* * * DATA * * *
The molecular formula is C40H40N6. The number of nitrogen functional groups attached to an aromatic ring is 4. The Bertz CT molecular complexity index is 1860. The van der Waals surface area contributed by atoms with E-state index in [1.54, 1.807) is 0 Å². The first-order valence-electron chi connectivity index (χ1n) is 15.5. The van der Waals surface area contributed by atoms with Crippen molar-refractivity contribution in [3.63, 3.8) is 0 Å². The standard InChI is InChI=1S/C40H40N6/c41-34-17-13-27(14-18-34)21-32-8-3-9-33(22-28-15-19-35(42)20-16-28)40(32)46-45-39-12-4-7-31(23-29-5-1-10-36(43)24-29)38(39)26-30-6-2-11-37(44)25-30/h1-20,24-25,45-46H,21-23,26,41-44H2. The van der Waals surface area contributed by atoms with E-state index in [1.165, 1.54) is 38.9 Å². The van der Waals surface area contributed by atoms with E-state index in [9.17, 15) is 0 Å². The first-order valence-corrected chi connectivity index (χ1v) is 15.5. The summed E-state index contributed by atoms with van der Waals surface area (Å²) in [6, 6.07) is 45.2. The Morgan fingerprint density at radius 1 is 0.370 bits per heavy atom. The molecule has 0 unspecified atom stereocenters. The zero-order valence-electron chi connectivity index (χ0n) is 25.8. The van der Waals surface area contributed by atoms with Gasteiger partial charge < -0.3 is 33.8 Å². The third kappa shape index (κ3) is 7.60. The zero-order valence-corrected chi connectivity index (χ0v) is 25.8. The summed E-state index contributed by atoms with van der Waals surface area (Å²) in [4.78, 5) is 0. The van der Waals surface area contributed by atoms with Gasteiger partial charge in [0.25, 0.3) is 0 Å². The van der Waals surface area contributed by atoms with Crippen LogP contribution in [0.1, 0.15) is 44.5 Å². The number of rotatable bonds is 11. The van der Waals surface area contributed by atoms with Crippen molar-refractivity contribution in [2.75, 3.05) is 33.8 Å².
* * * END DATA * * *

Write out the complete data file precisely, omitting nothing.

The molecular formula is C40H40N6. The number of nitrogen functional groups attached to an aromatic ring is 4. The Bertz CT molecular complexity index is 1860. The van der Waals surface area contributed by atoms with E-state index in [1.54, 1.807) is 0 Å². The first-order valence-electron chi connectivity index (χ1n) is 15.5. The van der Waals surface area contributed by atoms with Crippen molar-refractivity contribution in [3.63, 3.8) is 0 Å². The standard InChI is InChI=1S/C40H40N6/c41-34-17-13-27(14-18-34)21-32-8-3-9-33(22-28-15-19-35(42)20-16-28)40(32)46-45-39-12-4-7-31(23-29-5-1-10-36(43)24-29)38(39)26-30-6-2-11-37(44)25-30/h1-20,24-25,45-46H,21-23,26,41-44H2. The van der Waals surface area contributed by atoms with E-state index in [1.165, 1.54) is 38.9 Å². The van der Waals surface area contributed by atoms with E-state index in [9.17, 15) is 0 Å². The first-order valence-corrected chi connectivity index (χ1v) is 15.5. The summed E-state index contributed by atoms with van der Waals surface area (Å²) in [6, 6.07) is 45.2. The Morgan fingerprint density at radius 1 is 0.370 bits per heavy atom. The molecule has 0 unspecified atom stereocenters. The zero-order valence-electron chi connectivity index (χ0n) is 25.8. The van der Waals surface area contributed by atoms with Gasteiger partial charge < -0.3 is 33.8 Å². The third kappa shape index (κ3) is 7.60. The zero-order valence-corrected chi connectivity index (χ0v) is 25.8. The summed E-state index contributed by atoms with van der Waals surface area (Å²) in [4.78, 5) is 0. The van der Waals surface area contributed by atoms with Gasteiger partial charge in [0.25, 0.3) is 0 Å². The van der Waals surface area contributed by atoms with Crippen LogP contribution in [0.1, 0.15) is 44.5 Å². The number of rotatable bonds is 11. The van der Waals surface area contributed by atoms with Crippen molar-refractivity contribution in [2.75, 3.05) is 33.8 Å².